Veterans Affairs officials are failing to consistently notify state medical boards when department physicians are fired for malpractice or incompetence, a situation that could put the public at risk, according to a new investigation by the VA inspector general.
In a report released last week, the watchdog office found that “for a majority of cases involving separated healthcare professionals, VA medical facility directors failed to follow mandatory processes for reporting [those individuals] to state licensing boards.”
Officials warned that “failure to comply with these reporting processes leaves [state officials] unaware of a healthcare professional’s practice deficiencies and ultimately violates an important VA commitment to protect the health of veterans and the public,” the report states.
The review was prompted by a series of cases in 2020 involving the dismissal of poor-performing VA medical staffers. Officials from the Inspector General’s Office said those cases revealed broader concerns about how well facility directors understood and followed rules regarding notification to outside medical review boards.
Under current rules, the Veterans Health Administration requires those leaders to submit a report to state licensing boards or the National Practitioner Data Bank “when substantial evidence supports a reasonable conclusion that the professional’s clinical practice raises a reasonable concern for the safety of patients or the community.”
VA rules only cover physicians and dentists, and not other health care professionals. The reports allow outside officials to bar the problematic physicians from working in other public-sector or private-sector posts where they might repeat the same mistakes.
But in 107 cases reviewed by the inspector general, only 44 were deemed fully compliant with those reporting rules.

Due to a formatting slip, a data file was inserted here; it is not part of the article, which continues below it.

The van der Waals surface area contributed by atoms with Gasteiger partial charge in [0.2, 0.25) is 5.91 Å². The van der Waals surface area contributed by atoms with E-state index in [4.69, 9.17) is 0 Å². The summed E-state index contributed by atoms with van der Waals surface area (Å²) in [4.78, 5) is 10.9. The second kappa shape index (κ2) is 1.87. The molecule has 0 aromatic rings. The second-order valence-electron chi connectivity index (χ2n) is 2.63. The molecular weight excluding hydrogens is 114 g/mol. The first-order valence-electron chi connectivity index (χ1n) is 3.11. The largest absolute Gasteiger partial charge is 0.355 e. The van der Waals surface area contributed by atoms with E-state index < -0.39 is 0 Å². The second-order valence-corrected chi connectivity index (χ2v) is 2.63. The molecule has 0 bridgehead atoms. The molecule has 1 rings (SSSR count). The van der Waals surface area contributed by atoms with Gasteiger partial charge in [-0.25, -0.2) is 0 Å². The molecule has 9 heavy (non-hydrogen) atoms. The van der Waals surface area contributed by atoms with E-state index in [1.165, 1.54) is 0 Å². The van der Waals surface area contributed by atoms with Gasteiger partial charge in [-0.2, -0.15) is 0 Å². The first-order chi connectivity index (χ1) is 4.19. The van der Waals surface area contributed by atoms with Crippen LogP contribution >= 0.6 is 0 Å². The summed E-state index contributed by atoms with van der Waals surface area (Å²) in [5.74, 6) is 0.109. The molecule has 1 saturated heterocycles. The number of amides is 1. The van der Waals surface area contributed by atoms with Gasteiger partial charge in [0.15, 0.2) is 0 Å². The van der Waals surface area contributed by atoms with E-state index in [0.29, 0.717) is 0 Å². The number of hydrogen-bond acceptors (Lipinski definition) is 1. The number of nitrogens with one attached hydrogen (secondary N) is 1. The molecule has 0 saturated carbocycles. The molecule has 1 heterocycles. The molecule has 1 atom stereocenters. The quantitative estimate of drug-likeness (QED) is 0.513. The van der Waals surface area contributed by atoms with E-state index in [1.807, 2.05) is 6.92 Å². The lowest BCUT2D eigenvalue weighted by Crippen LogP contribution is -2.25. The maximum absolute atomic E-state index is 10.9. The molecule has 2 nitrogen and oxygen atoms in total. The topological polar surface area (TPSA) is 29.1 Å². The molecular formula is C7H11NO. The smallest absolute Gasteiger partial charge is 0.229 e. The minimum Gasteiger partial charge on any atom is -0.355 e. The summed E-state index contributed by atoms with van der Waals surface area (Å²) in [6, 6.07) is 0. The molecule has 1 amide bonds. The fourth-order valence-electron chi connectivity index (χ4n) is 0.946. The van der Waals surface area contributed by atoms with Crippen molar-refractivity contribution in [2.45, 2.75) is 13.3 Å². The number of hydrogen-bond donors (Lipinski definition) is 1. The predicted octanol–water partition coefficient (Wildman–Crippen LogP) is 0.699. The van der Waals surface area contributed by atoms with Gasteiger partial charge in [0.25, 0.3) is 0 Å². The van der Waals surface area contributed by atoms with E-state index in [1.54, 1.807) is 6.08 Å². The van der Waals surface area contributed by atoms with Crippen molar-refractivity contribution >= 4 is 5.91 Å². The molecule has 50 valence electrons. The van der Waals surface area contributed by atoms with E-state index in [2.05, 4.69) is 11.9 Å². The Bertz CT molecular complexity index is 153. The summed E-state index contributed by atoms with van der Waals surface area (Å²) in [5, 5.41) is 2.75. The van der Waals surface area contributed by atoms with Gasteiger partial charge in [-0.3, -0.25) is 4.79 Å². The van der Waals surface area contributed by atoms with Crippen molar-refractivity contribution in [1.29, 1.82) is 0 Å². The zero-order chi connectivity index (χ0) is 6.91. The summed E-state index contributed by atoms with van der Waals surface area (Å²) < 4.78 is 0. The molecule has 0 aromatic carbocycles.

In some cases, the lack of action was a result of confusion over who was responsible for generating the report to state officials. In about one-third of the cases, facility leaders failed to conduct an initial review to see if such reporting was necessary.
“The inspector general found that the noncompliance was linked to facility staff misunderstanding of VHA policy and poor facility processes,” the report states.
“The noncompliance led to lapses in reporting practices that resulted in delays or failures in reporting healthcare professionals whose clinical practice or behavior substantially failed to meet generally accepted standards.”
In response to the report, Veterans Health Administration officials promised changes to the process in coming months. They include new oversight of the issue by the Office of Quality and Patient Safety and new training of health facility leaders on the topic so they better understand their responsibilities.
That work is expected to be completed by the end of this year.
The full report is available on the VA inspector general’s website.
Leo covers Congress, Veterans Affairs and the White House for Military Times. He has covered Washington, D.C. since 2004, focusing on military personnel and veterans policies. His work has earned numerous honors, including a 2009 Polk award, a 2010 National Headliner Award, the IAVA Leadership in Journalism award and the VFW News Media award.